Photo Credit: Emma Swann
You know that dream where you wind up naked in front of a room of people? You do. You might be nodding and smiling in a mock understanding manner but mark our words, one day, you will know what we’re talking about. And on that day, you’ll know exactly the way Lucy Rose is feeling when we meet her back stage at Hyde Park.
“Every lyric that I write has to mean something to me, otherwise there’s no point singing about it,” Rose shrugs as we sit in her dressing room, belting out words at a hundred miles an hour. “I started writing songs for myself as a release for how I felt. Some people write a diary and some people talk to their friends about it. I don’t really do either of those things. I don’t really like talking about my emotions, funnily enough, so songwriting was my first way of making myself feel better and expressing myself. I never wanted anyone else to hear them, it was like writing a diary. It was only after my sister starting eavesdropping and hearing them that I was brave enough to play them to people.”
Not quite the sentiment you might expect from someone who’s on the verge of releasing their debut album, stepping out from behind the backing singer role that initially brought her to most people’s attention, having lent her stunning vocals to Bombay Bicycle Club for a smattering of appearances across the band’s most recent two albums. But then that’s Lucy Rose. She’s not quite what you might expect on first glance, and she’ll not thank you for your stereotyping either.
“I think it’s very easy for people, for some reason, when they see girls to clump them all together and say we all sound the same. Whereas with boys, no one does that. No one goes, ‘oh, there’s a boy with a guitar there so he must sound like Bob Dylan and The Beatles and The Beach Boys because they all have guitars and sing’. That’s how I feel people look at girls. Because we’re a girl and we play an instrument, we sound like each other, which is ridiculous. Hopefully the more that female singer-songwriters come out in the industry and the more successful they become, the less than will happen.”
Strong minded and firm yet undeniably vulnerable, in person Lucy Rose is every ounce her album, and as such, it’s easy to anticipate a bit of anxiety. “Whenever I play a new song, it’s difficult,” she admits. “This album, I’m putting all of myself and everything that I’ve felt for the past few years into it, and people are going to judge it. They’re either going to like it, they’re not going to like it, or they’re not going to think anything of it. So of course I’m nervous. It’s like a child. It’s like if your child goes to school and people think it’s geeky but you love it just the way it is and it’s part of you.”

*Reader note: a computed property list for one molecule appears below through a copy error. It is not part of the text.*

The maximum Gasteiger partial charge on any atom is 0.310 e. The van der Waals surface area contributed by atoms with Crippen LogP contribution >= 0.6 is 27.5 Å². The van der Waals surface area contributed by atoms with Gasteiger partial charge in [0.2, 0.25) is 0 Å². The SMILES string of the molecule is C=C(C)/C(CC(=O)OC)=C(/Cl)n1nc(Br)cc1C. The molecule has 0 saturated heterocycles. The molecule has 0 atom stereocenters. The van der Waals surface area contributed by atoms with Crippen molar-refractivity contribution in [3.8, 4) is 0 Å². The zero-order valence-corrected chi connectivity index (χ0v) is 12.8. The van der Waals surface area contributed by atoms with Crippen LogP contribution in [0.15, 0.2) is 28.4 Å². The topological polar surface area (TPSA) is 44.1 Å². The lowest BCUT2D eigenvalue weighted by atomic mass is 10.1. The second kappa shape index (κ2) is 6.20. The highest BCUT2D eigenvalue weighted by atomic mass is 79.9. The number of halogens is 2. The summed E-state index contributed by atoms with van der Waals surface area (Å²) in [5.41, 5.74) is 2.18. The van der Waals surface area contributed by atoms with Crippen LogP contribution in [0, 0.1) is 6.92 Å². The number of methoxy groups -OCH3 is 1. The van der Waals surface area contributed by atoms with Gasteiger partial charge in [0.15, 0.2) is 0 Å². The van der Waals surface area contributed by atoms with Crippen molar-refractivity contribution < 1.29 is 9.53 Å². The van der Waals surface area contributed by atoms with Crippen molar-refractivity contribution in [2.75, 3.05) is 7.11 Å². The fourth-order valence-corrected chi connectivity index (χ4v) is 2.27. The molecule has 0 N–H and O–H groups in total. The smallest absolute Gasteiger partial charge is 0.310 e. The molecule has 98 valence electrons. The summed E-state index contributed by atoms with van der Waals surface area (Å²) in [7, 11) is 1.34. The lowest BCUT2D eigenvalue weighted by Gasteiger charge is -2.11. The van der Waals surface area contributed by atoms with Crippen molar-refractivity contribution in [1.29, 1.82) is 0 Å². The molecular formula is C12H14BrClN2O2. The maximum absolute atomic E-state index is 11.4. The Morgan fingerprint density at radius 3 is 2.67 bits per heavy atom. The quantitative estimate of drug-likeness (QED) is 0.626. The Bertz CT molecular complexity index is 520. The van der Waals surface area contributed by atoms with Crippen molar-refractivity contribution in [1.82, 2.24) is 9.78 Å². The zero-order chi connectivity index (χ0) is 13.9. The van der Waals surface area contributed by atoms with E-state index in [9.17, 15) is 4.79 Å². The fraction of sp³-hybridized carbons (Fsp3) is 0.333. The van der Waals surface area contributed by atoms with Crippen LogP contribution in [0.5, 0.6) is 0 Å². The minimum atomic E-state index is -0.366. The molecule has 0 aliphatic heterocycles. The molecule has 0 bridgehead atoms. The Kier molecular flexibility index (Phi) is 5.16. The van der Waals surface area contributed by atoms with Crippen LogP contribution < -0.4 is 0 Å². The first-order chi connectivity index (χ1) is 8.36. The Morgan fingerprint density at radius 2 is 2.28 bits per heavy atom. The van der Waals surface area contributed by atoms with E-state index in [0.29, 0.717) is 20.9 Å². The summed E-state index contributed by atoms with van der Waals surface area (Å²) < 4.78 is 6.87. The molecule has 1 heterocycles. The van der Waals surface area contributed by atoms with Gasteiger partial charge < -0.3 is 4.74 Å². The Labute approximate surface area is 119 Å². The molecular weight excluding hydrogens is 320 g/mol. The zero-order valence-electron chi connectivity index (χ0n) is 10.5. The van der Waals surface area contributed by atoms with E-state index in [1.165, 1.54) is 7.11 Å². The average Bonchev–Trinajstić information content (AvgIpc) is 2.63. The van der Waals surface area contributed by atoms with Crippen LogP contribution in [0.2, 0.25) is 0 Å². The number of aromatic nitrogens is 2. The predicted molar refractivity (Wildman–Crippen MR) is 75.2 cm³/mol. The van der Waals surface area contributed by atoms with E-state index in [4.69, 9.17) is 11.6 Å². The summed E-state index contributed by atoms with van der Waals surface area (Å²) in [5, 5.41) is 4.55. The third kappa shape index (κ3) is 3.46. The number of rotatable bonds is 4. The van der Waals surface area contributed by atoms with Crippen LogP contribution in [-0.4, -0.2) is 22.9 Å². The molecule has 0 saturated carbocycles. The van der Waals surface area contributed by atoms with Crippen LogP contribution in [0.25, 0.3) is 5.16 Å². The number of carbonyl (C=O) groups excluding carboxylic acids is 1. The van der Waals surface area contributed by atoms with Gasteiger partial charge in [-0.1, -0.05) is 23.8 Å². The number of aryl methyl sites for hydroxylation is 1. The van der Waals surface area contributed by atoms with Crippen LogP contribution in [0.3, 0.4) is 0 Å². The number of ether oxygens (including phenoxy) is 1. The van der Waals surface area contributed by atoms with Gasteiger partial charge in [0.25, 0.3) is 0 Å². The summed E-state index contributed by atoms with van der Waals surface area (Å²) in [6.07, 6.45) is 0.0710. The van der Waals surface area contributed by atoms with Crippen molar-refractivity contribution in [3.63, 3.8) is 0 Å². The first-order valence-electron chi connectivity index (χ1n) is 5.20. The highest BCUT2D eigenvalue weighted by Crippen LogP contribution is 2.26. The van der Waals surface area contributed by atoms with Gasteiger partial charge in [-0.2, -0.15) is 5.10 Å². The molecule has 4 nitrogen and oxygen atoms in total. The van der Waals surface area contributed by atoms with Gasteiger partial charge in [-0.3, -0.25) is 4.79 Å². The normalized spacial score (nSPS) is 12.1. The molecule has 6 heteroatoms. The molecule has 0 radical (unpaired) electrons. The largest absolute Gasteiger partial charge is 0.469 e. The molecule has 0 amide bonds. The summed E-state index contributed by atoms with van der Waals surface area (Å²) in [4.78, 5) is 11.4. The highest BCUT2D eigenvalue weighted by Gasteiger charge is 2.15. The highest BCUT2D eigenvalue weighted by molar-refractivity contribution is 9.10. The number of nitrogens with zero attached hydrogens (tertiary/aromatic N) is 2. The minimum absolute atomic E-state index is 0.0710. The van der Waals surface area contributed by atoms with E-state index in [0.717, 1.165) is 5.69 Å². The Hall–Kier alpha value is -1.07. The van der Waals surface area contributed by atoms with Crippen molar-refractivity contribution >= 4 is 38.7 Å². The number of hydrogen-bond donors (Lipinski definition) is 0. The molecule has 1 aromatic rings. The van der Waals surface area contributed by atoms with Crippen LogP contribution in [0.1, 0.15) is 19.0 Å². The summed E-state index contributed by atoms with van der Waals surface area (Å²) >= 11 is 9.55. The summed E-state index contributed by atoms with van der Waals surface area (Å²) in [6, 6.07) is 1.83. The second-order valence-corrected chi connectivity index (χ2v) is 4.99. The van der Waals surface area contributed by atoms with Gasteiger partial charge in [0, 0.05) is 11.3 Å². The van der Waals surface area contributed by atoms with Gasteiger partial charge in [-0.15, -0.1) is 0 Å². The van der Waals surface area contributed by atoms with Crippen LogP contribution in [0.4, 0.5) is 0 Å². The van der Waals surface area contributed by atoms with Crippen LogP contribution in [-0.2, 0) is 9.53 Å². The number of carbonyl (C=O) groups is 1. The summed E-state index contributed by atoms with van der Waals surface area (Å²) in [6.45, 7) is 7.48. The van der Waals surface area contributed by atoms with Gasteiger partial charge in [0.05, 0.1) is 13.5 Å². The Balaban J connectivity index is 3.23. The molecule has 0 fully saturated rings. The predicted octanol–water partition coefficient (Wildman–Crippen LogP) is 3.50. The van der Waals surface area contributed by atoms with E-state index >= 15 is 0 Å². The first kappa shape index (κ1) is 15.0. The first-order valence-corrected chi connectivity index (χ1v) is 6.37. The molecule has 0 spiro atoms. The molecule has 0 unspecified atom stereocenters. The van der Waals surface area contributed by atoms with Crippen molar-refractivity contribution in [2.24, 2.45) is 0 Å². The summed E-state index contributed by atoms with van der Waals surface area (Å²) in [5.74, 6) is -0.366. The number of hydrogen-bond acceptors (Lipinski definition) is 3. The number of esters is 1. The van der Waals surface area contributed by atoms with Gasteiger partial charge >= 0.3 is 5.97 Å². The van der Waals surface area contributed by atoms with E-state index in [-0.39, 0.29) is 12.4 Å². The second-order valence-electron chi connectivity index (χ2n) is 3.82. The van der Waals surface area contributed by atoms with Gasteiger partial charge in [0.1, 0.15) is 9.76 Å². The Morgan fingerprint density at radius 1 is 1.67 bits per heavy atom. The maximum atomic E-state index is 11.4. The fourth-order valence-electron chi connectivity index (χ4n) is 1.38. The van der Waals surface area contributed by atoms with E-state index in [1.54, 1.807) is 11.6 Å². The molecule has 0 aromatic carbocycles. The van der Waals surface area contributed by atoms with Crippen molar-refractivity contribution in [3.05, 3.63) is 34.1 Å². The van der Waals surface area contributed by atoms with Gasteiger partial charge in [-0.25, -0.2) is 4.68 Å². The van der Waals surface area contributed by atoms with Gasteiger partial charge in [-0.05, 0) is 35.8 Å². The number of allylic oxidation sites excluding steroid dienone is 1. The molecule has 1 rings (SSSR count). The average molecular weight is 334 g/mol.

Like family photograph day, we imagine Lucy trying out different styles in order to find just the right combination. Do we want everyone in this one? What about the dog? Naturally, the answer to both was a resounding yes, with guest spots for both her “tone deaf” sister and their pet confirmed, but seemingly she would’ve never wanted it any other way.
“The recording at my parents’ home was because I was unsigned and had no money and I was self-funding an album. I either did it at home or I got out a massive loan and put myself in debt and do it in a studio. It wasn’t really like we had much choice, but I absolutely loved every minute of it. It was the only place in the world that I’d want to record my album, and I feel very lucky that it worked out and it sounded right. It wasn’t high budget, it wasn’t soundproof, there’s a lot of sound from outside on it. It wasn’t perfect but I think that’s the reason that I love it.”
With glowing reviews already appearing and an avid following thanks to a gargantuan list of live appearances, all that’s left for Lucy to do is think less ‘Like I Used To’ and more toward the future. Luckily, she’s been doing just that. “I’m thinking about my next album,” she confirms. “I still want to work with the same musicians if that’s ok and I’d love to work with Charlie [Hugall], the producer, again. I have definite ideas about what I want songs to be. I’m excited to experiment with different ideas. I don’t really want to give the game away about what I want or expect to do.”
Lucy Rose’s debut album ‘Like I Used To’ is out now via Columbia / Sony.
Taken from the September 2012 issue of DIY, available now. For more details click here.
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